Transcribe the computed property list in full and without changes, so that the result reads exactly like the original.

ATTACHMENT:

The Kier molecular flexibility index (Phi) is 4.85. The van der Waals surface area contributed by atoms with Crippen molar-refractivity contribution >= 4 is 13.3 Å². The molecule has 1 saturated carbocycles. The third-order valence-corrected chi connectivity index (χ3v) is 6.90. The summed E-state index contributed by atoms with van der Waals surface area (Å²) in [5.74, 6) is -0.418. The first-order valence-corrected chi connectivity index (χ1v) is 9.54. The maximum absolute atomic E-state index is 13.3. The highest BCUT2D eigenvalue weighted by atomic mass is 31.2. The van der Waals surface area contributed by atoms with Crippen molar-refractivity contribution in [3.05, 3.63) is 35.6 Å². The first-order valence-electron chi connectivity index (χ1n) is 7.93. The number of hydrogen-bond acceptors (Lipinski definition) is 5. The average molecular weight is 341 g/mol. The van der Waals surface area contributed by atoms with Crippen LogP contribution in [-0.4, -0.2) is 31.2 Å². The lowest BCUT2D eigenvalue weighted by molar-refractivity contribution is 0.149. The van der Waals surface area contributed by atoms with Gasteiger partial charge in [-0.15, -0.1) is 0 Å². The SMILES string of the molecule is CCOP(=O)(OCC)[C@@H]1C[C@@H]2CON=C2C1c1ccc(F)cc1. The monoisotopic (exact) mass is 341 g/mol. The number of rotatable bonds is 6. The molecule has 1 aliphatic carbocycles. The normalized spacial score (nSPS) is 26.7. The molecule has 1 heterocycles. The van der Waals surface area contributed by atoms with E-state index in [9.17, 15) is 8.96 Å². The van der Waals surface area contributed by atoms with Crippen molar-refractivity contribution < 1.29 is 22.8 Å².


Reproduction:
The Kier molecular flexibility index (Phi) is 4.85. The van der Waals surface area contributed by atoms with Crippen molar-refractivity contribution >= 4 is 13.3 Å². The molecule has 1 saturated carbocycles. The third-order valence-corrected chi connectivity index (χ3v) is 6.90. The summed E-state index contributed by atoms with van der Waals surface area (Å²) in [5.74, 6) is -0.418. The first-order valence-corrected chi connectivity index (χ1v) is 9.54. The maximum absolute atomic E-state index is 13.3. The highest BCUT2D eigenvalue weighted by atomic mass is 31.2. The van der Waals surface area contributed by atoms with Crippen molar-refractivity contribution in [3.05, 3.63) is 35.6 Å². The first-order valence-electron chi connectivity index (χ1n) is 7.93. The number of hydrogen-bond acceptors (Lipinski definition) is 5. The average molecular weight is 341 g/mol. The van der Waals surface area contributed by atoms with Crippen LogP contribution in [-0.4, -0.2) is 31.2 Å². The lowest BCUT2D eigenvalue weighted by molar-refractivity contribution is 0.149. The van der Waals surface area contributed by atoms with Gasteiger partial charge in [-0.15, -0.1) is 0 Å². The SMILES string of the molecule is CCOP(=O)(OCC)[C@@H]1C[C@@H]2CON=C2C1c1ccc(F)cc1. The monoisotopic (exact) mass is 341 g/mol. The number of rotatable bonds is 6. The molecule has 1 aliphatic carbocycles. The normalized spacial score (nSPS) is 26.7. The molecule has 1 heterocycles. The van der Waals surface area contributed by atoms with E-state index in [9.17, 15) is 8.96 Å². The van der Waals surface area contributed by atoms with Crippen molar-refractivity contribution < 1.29 is 22.8 Å².